On a recent afternoon I was working at my desk when, within seconds of each other, email messages appeared in my Inbox that illustrate just how schizophrenic we are when it comes to the topic of responsible housing.
The first message contained an article spotlighting one of the entries in the upcoming Solar Decathlon, scheduled for early October in Irvine, California. The assertion of the author was that we can all feel good about the direction homes are headed based on the work of the students who are designing and building the entries.
In this particular case, the demonstration house is less than 900 square feet in size, manages light intensity, temperature and humidity on a room-by-room basis, features walls with “phase-change” materials that absorb and release heat as needed and a photovoltaic roof that will produce about 10,000 kilowatts of energy annually. Oh yeah, it also harvests all the rainfall it receives. The author seemed to be correct, and the story had me feeling pretty optimistic.
But then I read the second message, this one reporting that new home size in this country has just hit a record high. The article reports that the trend toward smaller homes and the corresponding lighter footprints has been reversed. Figures for the most recent period indicate that new home starts are reflecting an average size in excess of 2300 square feet and slightly more than two and half baths. It goes on to say that the number of new houses with garages for three or more cars has risen as well, to over 19%.
The theory is that we only thought the trend toward smaller houses was the result of greater awareness on the part of consumers, who want to control energy, maintenance and operation costs, but actually resulted from traditional market factors such as tight credit and prevailing interest rates.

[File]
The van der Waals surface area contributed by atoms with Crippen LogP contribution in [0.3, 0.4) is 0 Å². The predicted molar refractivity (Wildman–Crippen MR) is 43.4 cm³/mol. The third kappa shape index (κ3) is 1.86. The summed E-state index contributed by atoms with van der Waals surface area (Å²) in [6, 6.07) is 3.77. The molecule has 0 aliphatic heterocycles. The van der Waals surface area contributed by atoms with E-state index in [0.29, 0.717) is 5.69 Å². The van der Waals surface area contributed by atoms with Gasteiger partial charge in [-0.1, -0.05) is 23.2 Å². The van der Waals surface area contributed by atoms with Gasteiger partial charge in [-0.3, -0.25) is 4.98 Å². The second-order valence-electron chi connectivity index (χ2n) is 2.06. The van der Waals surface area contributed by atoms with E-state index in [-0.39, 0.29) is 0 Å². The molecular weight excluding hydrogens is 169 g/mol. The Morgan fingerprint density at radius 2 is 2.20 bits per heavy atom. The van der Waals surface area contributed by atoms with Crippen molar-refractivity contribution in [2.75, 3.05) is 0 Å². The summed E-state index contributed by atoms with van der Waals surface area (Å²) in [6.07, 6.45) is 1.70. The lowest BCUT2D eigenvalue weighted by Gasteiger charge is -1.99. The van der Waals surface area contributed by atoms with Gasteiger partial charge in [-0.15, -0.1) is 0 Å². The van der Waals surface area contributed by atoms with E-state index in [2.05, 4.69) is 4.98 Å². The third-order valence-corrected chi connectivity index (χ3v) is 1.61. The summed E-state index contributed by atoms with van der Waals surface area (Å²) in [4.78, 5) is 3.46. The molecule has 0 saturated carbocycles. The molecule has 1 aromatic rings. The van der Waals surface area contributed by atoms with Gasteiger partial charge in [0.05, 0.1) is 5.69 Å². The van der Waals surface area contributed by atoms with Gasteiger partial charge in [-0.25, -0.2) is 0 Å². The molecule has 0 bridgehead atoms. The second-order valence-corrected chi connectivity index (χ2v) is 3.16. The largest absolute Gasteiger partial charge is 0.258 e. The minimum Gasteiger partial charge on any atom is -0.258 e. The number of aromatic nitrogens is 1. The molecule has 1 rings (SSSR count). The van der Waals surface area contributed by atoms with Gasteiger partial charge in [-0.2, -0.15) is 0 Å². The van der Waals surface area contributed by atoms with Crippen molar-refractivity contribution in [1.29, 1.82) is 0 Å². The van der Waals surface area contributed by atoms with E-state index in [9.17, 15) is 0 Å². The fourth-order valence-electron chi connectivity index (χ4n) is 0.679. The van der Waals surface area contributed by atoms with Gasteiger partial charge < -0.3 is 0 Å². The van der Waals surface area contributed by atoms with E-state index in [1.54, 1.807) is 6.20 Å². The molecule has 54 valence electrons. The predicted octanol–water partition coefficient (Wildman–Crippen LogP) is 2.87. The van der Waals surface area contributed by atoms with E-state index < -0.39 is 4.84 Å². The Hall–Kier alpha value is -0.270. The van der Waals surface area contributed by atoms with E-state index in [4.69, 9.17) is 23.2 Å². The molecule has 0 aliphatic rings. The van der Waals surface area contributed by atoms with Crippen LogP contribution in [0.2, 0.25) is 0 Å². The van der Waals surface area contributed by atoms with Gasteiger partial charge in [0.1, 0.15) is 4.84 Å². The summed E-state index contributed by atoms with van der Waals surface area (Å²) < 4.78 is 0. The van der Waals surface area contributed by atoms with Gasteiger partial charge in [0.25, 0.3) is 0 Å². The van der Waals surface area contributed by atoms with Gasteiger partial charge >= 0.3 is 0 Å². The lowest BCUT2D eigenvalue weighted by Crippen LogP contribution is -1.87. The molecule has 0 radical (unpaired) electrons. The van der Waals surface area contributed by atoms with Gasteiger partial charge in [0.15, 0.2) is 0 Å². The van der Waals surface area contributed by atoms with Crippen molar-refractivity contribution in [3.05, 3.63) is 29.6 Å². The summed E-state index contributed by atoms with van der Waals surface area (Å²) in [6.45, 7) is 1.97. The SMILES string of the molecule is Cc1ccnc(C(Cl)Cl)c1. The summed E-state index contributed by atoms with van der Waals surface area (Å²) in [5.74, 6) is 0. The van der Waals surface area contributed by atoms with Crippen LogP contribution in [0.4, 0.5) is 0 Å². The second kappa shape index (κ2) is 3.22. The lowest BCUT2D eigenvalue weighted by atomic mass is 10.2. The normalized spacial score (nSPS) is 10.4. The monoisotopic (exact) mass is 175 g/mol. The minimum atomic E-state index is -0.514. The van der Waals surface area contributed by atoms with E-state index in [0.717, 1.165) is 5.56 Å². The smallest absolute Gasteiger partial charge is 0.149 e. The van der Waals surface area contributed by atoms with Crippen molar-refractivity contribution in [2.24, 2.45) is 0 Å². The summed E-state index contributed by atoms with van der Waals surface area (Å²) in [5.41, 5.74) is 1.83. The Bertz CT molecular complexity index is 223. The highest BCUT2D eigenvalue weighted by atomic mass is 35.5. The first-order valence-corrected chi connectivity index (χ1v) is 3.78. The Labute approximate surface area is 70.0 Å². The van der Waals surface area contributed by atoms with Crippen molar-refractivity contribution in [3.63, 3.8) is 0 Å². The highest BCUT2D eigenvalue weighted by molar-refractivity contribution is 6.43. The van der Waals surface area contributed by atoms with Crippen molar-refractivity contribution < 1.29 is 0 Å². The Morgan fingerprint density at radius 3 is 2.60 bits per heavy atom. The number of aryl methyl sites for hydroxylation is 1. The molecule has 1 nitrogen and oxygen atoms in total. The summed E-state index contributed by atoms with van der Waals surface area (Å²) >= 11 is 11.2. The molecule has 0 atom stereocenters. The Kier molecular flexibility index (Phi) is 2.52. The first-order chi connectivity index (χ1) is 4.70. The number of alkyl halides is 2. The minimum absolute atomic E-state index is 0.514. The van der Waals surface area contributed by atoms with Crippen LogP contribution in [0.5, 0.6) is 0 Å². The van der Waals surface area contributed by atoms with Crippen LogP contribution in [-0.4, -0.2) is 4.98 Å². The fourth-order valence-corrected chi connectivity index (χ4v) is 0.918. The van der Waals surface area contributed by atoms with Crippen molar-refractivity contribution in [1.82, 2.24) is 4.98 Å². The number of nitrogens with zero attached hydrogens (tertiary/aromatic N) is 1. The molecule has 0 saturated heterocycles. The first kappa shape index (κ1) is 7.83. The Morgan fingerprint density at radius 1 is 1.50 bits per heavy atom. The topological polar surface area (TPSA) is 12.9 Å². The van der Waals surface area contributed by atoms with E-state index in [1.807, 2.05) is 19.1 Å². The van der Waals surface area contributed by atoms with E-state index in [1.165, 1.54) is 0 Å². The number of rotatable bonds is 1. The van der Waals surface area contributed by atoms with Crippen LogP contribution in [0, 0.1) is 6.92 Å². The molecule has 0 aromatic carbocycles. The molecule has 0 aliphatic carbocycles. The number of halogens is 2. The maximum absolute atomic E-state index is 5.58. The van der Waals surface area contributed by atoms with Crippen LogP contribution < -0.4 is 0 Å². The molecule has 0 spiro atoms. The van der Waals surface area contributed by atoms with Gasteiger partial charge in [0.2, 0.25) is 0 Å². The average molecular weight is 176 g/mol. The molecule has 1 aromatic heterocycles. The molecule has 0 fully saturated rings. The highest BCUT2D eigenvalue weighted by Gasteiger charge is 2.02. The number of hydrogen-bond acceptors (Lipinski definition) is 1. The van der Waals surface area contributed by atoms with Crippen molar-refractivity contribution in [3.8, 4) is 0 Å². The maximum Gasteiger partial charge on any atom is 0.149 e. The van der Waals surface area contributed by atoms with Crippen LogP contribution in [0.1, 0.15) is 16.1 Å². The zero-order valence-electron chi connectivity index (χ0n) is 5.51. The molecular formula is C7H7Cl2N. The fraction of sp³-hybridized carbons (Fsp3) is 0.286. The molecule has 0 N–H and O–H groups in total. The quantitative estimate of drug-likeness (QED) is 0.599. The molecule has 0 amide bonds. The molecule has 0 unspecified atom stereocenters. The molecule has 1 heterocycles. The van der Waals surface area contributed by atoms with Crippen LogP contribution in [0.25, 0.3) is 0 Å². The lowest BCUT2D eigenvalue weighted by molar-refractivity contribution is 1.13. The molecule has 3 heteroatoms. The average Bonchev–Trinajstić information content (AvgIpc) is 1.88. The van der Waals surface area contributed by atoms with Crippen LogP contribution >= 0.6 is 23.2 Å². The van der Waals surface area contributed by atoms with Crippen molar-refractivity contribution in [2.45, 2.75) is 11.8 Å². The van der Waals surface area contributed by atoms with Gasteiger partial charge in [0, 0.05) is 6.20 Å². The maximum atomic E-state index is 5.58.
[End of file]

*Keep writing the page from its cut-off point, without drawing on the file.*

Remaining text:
I suppose one could have rationalized and called it a draw, after all, the two stories pretty much cancel one another out but then the hammer came down a short time later when I was talking by phone with the director of a national non-profit organization who has been working with public officials in central Oklahoma to help provide direction for a sustainable recovery after the horrific tornado events there earlier this year.
He was incredulous when officials confided that efforts to require more resiliency in replacement buildings were meeting with stiff opposition from the local home builders association. He expressed confusion, anger, disgust and finally embarrassment, admitting that he should have known better because he had heard the same thing before when working with public officials, from Kansas to New Jersey.I still hope the first article was right, but it’s damned hard to keep the faith sometimes.